prepared—isn’t that what you are supposed to do?
After our presentation, the vendor asked one simple
question that changed our course as a company.
What do you want the company to be when it
Onex had spent years saying “yes” any time a client
asked if we could do something. We had grown
opportunistically, but not strategically. There was no
mission by which to guide our decisions. The goal
was essentially, “Be everything to everyone.” Unfortunately,
when you try to do everything, you don’t do any one thing as well as you could.
And, when you are in the midst of an economic downturn, you
may find yourself with too many resources devoted
to failing product lines and not enough income.
Constructing a Mission Statement
Because the mission statement is the guide for all
of the company’s actions, it’s important to get right.
The following is the process I used to find Onex’s
My first stab at it was:
“Onex is committed to providing unique,
cost-effective solutions for our customers. We
aim to deliver exceptional value by producing
high-quality products, optimizing processes, and
eliminating waste in the total value stream.”
That does not make you want to be a part of the team, now does
it? This first try was just like most generic mission
statements, in that it contained lots of words that
were pretty uninspiring and stated the things a
company is supposed to be doing anyway. What I
needed was to have a heart-to-heart conversation
with my employees about what inspired them to
get out of bed each morning. In this instance, I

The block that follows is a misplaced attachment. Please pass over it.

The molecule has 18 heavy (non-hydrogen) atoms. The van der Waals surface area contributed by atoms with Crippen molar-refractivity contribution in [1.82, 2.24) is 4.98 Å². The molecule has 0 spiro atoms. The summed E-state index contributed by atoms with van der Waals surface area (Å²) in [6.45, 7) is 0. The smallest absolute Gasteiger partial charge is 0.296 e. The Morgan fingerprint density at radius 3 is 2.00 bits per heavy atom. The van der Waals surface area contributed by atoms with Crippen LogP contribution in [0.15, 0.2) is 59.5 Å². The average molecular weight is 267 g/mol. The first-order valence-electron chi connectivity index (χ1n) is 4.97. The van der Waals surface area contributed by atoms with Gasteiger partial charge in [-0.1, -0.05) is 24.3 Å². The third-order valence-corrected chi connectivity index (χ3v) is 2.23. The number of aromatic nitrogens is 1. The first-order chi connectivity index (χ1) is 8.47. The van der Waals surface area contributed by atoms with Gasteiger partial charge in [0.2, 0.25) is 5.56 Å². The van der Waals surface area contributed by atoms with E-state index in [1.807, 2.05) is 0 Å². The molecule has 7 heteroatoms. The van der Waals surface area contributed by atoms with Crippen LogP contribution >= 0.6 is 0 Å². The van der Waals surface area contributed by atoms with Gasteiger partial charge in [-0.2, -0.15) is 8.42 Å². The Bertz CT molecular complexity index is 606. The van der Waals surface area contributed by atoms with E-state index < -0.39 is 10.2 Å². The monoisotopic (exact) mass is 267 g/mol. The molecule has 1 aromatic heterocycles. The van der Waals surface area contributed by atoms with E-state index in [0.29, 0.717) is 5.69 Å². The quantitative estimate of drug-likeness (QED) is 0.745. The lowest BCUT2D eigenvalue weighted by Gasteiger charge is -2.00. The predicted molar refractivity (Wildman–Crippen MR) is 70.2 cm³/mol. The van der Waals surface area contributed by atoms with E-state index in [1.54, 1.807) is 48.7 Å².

found Simon Sinek’s book, Start with Why: How
Great Leaders Inspire Everyone to Take Action, to be
an incredible help. In it, Sinek explains something
called the “Golden Circle” and how most companies
communicate. Everyone will tell you what he or she
does, some of them will tell you how they do it, but
very few will tell you why they do what they do.
This is important, because customer loyalty is not
built on features and benefits, but on shared beliefs
A Mission Increases Success
Knowing your mission increases your chances of
success. Here are four reasons why:
Direction: Your mission statement should be
the driving force behind everything you and your
employees do. It is the reminder of why you exist
and what you are selling.
Decisions: Following a predetermined set of
boundaries can help you quickly and confidently
make good decisions.
Strategy: Your business strategy should not follow
that of your competitors’. Their plan may work
for them, but not for you. Use your mission to help
form a healthy approach to achieving what you set
out to do.
Improvement: If you are not doing your best,
you are probably not serving your mission. Your
mission should be your standard—always work to
achieve it and more.
Every company wants its team to wake up excited
to come to work, feel safe both physically and
emotionally, and return home fulfilled by their job.
Every employee wants to know that their work is
important for the greater good of society. So, your
organization must have a mission that everyone can
get behind. Never forget that your mission is what
drives your every decision, and the reason for following
it, your “Why,” gives you and your team the
passion and energy to pursue the challenges ahead.
My new and revised mission statement for Onex
Make Things Better: empowered employees,
happy customers and thriving communities.
People want to know how they can help make
the world a better place. This revision was important,
because creating jobs is exciting. There’s an employment
multiplier effect, which means our mission
ultimately improves society by creating jobs and
strengthening a community’s economy. For instance,
American Certified reports that for every manufacturing
job created, there are an additional 4.6 new
support jobs created in the community, such as
grocery store clerks, teachers, and restaurant staff.
Doesn’t all that job creation feel amazing?
Reflection: Take some time to review your personal or company
mission statement. Make sure it instills in you the
energy required to forge the road ahead while navigating
the potholes in order to reach your destination.
If it doesn’t, it’s time to rethink your mission.